It's through the magazine actually, they asked at the end of last year the people would write in with their own particular story and they publish one every month and so I, it was one of the days I was feeling sort of sorry for myself so I wrote a couple of pages and I attached a digital photograph, sent it off and they published it in the magazine in April and through that I've had well I got tons of emails.
I got 30 or something from different people all over the country but since then I actually keep in touch with 4 different women from Bristol and various places like that and we've kind of kept up the email chat. You know it's got to sort of general chit chat now as well as the Fibromyalgia symptoms as well but it's quite good that you know that somebody else knows what you're talking about. Because there isn't actually, there are various support groups round the country, but I think my nearest one here is actually Dundee which isn't much good for me really.
Went along to a support group after hearing about it on the radio. Was relieved to discover other...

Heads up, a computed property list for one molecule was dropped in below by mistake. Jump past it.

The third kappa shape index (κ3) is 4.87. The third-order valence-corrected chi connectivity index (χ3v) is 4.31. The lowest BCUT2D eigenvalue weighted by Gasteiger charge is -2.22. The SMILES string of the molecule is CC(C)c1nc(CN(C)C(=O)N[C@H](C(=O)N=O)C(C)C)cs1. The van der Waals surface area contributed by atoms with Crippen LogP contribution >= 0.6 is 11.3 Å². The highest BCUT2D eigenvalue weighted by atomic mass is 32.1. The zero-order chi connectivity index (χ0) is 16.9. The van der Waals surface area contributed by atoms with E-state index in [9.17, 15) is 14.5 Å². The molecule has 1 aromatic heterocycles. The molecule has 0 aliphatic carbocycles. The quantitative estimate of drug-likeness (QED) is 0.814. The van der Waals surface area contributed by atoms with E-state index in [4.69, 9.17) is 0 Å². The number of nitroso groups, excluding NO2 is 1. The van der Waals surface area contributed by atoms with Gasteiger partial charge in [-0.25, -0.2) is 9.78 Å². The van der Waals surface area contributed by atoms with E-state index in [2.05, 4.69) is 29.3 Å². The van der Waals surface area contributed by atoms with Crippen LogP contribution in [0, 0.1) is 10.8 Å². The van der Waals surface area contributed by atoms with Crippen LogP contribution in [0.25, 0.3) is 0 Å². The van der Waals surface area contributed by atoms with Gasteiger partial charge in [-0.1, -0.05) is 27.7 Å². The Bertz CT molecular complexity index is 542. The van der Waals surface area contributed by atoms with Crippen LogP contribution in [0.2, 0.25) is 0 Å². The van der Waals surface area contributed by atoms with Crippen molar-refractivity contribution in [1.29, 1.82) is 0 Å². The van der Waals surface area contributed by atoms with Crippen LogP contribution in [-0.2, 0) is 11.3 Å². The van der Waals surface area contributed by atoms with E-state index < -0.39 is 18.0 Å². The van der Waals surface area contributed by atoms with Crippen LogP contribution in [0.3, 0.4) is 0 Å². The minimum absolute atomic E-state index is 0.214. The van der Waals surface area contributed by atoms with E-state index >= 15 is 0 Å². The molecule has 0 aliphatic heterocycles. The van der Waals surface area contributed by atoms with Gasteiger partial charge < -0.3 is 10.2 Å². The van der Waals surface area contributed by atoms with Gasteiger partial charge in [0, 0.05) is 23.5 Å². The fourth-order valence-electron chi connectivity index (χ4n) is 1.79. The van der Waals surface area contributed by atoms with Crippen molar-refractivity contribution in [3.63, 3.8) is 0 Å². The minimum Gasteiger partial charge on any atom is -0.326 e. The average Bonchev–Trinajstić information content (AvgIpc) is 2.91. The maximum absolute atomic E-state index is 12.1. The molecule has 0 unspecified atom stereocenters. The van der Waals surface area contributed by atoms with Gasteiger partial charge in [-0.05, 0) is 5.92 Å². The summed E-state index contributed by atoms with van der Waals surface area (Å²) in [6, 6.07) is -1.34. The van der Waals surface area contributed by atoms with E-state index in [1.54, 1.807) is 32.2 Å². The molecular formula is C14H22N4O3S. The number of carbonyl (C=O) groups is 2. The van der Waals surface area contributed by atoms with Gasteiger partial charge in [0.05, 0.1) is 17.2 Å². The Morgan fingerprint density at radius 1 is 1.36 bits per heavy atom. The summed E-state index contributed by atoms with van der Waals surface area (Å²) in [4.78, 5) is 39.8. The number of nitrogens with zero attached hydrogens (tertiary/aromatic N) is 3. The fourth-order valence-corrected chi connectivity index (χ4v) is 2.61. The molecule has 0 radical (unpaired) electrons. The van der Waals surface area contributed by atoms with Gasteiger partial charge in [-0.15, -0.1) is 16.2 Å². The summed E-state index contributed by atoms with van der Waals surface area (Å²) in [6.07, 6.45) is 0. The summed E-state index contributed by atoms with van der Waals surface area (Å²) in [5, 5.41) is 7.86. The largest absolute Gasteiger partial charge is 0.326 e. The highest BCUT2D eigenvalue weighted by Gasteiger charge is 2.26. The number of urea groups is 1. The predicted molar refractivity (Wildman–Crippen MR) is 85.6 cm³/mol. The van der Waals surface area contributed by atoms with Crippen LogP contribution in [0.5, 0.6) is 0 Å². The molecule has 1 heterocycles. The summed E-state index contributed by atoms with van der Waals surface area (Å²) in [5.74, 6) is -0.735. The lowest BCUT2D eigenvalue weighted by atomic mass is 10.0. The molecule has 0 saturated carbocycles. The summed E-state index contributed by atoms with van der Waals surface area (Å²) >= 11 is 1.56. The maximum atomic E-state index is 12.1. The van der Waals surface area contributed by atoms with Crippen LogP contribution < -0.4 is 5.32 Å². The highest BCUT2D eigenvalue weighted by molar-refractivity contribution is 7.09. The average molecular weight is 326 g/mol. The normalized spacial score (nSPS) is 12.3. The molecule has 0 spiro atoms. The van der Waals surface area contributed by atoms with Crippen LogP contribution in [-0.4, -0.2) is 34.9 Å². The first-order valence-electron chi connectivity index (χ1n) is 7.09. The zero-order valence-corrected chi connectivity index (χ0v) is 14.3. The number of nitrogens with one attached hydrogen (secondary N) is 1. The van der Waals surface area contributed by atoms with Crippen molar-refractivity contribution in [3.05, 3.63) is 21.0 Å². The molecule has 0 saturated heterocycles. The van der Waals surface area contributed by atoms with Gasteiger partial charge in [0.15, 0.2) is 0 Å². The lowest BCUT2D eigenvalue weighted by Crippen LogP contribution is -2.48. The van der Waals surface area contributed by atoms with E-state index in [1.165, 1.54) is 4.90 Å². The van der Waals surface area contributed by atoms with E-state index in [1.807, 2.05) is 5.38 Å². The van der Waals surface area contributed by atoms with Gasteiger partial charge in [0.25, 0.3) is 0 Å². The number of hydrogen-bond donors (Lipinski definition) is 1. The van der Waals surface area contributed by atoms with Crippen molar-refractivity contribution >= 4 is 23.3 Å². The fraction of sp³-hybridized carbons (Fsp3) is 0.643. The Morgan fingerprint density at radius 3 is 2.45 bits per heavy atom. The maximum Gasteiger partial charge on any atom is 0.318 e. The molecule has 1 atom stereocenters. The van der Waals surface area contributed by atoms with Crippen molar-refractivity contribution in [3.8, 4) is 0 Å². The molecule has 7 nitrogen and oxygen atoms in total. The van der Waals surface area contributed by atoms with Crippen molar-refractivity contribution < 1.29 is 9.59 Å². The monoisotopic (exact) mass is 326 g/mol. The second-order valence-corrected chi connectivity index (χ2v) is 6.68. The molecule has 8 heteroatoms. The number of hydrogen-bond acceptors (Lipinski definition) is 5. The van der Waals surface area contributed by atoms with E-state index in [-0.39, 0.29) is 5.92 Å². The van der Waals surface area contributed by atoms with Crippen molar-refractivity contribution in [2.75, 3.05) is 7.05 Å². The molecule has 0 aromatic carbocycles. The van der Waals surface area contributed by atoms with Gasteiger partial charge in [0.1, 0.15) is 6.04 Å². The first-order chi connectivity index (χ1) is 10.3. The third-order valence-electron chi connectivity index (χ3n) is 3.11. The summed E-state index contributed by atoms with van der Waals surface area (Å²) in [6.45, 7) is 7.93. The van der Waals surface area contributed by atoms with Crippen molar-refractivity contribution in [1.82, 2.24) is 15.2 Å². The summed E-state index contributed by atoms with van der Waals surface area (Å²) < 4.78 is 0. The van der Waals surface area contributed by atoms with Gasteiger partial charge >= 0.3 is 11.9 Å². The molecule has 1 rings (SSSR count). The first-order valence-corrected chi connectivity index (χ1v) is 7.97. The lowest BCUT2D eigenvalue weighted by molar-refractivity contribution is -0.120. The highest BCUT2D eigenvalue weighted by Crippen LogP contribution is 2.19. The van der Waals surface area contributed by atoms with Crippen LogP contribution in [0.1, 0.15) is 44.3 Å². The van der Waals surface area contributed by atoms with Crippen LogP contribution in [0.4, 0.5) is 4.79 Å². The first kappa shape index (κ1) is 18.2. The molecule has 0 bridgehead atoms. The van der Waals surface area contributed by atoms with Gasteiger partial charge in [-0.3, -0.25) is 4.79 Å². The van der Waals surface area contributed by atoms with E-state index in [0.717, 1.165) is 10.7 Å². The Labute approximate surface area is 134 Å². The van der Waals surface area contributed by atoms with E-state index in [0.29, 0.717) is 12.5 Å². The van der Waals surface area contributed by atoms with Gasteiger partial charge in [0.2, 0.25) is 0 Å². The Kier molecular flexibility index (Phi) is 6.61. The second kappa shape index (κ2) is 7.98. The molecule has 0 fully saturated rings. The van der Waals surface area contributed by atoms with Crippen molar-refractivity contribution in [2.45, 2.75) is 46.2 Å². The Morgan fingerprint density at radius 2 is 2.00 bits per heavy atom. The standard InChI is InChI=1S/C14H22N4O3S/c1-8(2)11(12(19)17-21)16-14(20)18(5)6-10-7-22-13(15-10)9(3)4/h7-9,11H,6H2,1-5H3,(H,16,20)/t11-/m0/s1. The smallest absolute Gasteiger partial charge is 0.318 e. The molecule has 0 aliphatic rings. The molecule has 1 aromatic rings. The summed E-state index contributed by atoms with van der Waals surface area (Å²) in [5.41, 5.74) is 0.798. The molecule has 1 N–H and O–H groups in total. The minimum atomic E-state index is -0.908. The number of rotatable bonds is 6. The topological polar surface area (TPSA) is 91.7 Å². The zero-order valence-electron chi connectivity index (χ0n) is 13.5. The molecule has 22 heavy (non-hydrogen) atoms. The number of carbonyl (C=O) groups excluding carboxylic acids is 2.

I came home had my tea that day and went to tell my family that I was going to this pain meeting, 'What's the pain meeting'. I said 'Well I don't know' I said 'but its people that suffer chronic pain and I said I might as well give it a try' so hence I went along, I was quite surprised there was about 22 people there, which was a big surprise to me because at that particular time I thought I was the only person in pain, I suppose its quite nice to see that other people were suffering pain and I mean that in the sort of nicest way.
The internet was a popular source of support as well as information (see also 'Finding information'). It also brought support to people in their own homes through e-mail, chat lines and forums. Although this type of support was generally seen as good, some people warned against getting dragged into other people's problems or receiving incorrect advice.